The "creative city" currently includes organic cafes, a printing shop, furniture makers, an antique book store, yoga studio, and childcare center. The residents also run regular dance evenings and flea markets. The entire space is a canvas. As we walked around, we saw giant art installations and beautifully executed murals.
Telliskivi has revolving pop-up stores, which give local designers a chance to showcase their handmade arts, crafts and fashion. In Telliskivi, the possibilities for artistic expression are endless. We passed by ateliers, workshops, a theater, galleries and an architect's studio. We also tasted the world's best dark grain bread — no exaggeration — at Muhu Bakery (Muhu Pagarid). The brown rye loaves are baked fresh, with sunflower, hemp and flax seeds. Straight out of the oven, this hearty Estonian bread is a revelation!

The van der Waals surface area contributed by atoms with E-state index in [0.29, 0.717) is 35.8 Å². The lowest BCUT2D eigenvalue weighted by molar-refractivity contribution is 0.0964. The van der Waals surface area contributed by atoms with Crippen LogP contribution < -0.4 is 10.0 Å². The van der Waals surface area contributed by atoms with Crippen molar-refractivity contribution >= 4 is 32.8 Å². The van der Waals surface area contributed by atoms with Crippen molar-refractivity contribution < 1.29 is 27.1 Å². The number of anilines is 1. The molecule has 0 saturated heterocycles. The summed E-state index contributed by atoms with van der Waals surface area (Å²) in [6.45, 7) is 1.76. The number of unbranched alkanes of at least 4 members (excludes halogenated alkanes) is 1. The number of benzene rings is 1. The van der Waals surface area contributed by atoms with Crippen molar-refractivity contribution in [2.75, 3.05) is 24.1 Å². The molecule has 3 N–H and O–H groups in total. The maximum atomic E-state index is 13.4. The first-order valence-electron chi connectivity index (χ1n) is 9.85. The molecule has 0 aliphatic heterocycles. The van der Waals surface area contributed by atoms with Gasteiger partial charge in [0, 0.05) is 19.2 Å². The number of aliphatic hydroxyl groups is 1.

Jaanus took us into one of the buildings that has yet to be restored. As we walked up the stairs, we glimpsed the scrawls of angels and demons. We made it to the rooftop, where he pointed out the first graffiti in Estonia. (Street art was previously frowned upon in Tallinn.) We had a brilliant view of the entire collective, including the bordering train tracks and Old Town.